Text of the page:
Lives of Saints - Faithful prince Viacheslav Christianity - Books
And if thy hand cause thee to stumble, cut it off: it is good for thee to enter into life maimed, rather than having thy two hands to go into hell, into the unquenchable fire.                where their worm dieth not, and the fire is not quenched.                And if thy foot cause thee to stumble, cut it off: it is good for thee to enter into life halt, rather than having thy two feet to be cast into hell.                where their worm dieth not, and the fire is not quenched.                And if thine eye cause thee to stumble, cast it out: it is good for thee to enter into the kingdom of God with one eye, rather than having two eyes to be cast into hell;                where their worm dieth not, and the fire is not quenched.               
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Faithful prince Viacheslav
   

Faithful Viacheslav (also called Vincheslav, or Vatzlav), the prince Checkia, was a grandson of saint princess Ludmila (see above), who brought him up in Christian faith. Having received excellent teaching from Presbyter Paul - a disciple of Prelate Methodius, Saint Viacheslav had a command of Slavic, Latin and Greek languages and was a comprehensively educated man. His father, prince Rostislav, (Bratislav), died in 920 in a battle against Ugrians and Viacheslav, who was 18 at the time, became the prince.

He was a wise a just ruler caring about Christian enlightenment of his people. Buying out pagan children from slave owners, he placed them with those who would bring them up in the spirit of Christianity. Prince Viacheslav was peaceful, revered clergymen and beautified the churches. He did a lot for strengthening Christianity among the Check people. He transferred the relics of Saint Vit to the capital of Checkia — Prague, built a magnificent cathedral named in his honor and preserved his relics there.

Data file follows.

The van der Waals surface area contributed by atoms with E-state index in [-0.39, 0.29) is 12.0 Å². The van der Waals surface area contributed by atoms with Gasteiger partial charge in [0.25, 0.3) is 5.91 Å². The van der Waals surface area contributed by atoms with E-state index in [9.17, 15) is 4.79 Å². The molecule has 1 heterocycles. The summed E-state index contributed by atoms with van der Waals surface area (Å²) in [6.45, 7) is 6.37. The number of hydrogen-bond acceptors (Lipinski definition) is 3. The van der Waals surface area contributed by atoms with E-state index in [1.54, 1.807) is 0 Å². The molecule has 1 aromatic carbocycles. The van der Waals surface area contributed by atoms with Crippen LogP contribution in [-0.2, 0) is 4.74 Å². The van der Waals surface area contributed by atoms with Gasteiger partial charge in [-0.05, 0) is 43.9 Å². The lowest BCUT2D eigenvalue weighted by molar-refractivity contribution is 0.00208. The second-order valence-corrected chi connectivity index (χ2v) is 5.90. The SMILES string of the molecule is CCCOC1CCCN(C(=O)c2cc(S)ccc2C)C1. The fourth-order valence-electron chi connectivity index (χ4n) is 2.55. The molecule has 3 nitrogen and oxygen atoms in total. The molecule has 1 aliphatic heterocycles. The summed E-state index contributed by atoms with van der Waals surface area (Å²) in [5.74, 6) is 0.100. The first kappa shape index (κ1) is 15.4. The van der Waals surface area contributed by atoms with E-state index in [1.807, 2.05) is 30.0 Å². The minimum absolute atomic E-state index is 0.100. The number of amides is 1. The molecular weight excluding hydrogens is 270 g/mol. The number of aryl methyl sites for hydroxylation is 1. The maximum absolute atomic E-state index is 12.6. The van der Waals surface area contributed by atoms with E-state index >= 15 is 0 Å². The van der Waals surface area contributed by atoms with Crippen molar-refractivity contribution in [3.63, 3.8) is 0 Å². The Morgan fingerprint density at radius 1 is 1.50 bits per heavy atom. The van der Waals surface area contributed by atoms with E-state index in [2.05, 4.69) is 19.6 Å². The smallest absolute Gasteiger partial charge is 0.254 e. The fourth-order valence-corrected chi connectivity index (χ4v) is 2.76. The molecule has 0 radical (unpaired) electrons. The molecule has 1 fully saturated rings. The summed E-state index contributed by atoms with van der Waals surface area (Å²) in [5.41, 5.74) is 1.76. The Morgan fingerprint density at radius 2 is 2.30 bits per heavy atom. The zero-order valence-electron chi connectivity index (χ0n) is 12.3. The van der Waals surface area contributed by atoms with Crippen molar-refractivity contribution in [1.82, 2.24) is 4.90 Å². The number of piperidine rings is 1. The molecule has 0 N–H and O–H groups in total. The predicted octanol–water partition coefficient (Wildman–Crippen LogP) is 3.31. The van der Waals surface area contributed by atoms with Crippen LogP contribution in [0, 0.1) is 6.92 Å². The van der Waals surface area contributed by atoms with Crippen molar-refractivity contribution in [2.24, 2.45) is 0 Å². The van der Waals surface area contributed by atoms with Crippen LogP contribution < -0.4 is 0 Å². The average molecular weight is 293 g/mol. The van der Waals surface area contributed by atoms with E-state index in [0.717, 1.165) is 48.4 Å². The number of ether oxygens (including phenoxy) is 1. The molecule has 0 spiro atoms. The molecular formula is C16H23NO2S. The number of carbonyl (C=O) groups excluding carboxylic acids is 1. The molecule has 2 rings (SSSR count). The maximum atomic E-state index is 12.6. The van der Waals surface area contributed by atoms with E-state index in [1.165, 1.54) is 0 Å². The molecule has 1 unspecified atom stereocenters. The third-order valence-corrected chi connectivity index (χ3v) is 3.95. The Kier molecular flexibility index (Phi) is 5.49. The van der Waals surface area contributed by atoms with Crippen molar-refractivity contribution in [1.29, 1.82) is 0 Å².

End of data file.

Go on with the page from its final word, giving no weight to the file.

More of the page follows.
The German clergy, who were earlier persecuting Prelate Methodius, also created obstruction to Saint Viacheslav and instigated envious grandees against him. The latter plotted against Viacheslav, having persuaded his younger brother Boleslav to replace him on the throne. In order to get rid of Viacheslav, Boleslav invited him to attend the ceremony of blessing a church. Viacheslav refused to believe his servants, who had tried to warn him about the conspiracy. He went to church for the matins and was killed by his brother and his accomplices on the threshold of the church. This happened in 935. The mangled body of Saint Viacheslav remained lying unburied for several days and that caused people’s wrath and unrest. When Viacheslav’s mother learned about her son’s death she buried him in the royal church. The blood which was shed on the church-porch could not be washed away for a long time. Once a prince Boleslav tried to eradicate Christianity in Checkia and to make it catholic. He insisted on serving liturgy only in Latin. Under the pressure of the people, who regarded Viacheslav as a martyr, Boleslav apparently repented his fratricide and transferred Viacheslav’s relics to Prague and buried them in the church of Saint Vit. Martyr Viacheslav together with princess Ludmila are considered to be Checkia’s protectors.

Troparion, Tone 4:
O trophy-bearer Prince Vatslav,/ by thy strategy thou wast a general of the heavenly King;/ armed with the weapons of faith/ thou didst annihilate hordes of demons and win the Athletes' contest./ With faith we call thee blessed.

Kontakion, Tone 2:
With the Word of God as a spear in thy hand,/ armed with faith and courage of soul,/ thou didst vanquish the enemy, Vatslav prince of martyrs./ With them pray to Christ our God for us all.

Source: http://www.fatheralexander.org

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